Corrosion and Repair of Unbonded Single Strand Tendons
|Publication Date:||1 November 2014|
This report provides general information on the evaluation of known or suspected corrosion problems in unbonded single-strand tendons, historical information on the types and components of unbonded tendons and on the durability and corrosion protection provisions in the building code, and describes typical repair methods in use today. Expertise in design, construction, evaluation, and repair of structures using single-strand unbonded tendons is strongly recommended for a team undertaking evaluation and repair of corrosion problems.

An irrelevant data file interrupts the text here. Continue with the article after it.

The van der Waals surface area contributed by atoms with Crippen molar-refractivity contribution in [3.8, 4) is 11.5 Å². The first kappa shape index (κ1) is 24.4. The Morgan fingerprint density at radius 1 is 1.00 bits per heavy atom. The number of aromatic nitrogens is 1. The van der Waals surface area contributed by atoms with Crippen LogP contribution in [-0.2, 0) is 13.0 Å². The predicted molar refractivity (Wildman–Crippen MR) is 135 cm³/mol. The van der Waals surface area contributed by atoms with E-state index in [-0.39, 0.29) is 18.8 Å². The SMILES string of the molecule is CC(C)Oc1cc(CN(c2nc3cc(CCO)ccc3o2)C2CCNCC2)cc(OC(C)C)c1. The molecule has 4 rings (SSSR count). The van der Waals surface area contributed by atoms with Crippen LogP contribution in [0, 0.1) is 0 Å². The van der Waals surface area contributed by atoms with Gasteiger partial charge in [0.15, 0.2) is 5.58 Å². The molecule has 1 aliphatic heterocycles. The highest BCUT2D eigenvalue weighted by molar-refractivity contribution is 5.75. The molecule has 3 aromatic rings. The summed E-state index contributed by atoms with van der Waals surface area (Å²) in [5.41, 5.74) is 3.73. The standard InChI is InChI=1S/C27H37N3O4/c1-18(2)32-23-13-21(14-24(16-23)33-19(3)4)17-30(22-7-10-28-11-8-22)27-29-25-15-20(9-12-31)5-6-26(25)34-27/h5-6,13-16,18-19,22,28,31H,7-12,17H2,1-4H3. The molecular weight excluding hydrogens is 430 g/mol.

Historically, there have been corrosion problems with other types of pre- and post-tensioning systems (Nehil 1991); however, certain aspects of corrosion of unbonded single-strand tendons are unique. The causes and effects of corrosion of unbonded single-strand tendons are, in several respects, different from those of bonded conventional reinforcing or other post-tensioning (PT) systems, so the methods for evaluating and repairing corrosion of singlestrand tendons are also different. For example, because the tendons are largely isolated from the surrounding concrete, they may not be affected by deleterious materials such as chlorides and moisture in the concrete. The surrounding concrete does not stop corrosion alone because, if water gains access to the inside of the sheathing, PT coating is rendered ineffective. Measures taken to repair and protect the surrounding concrete may not repair or reduce deterioration of the prestressing steel where corrosion has been initiated. The tendons usually require separate evaluation and repair.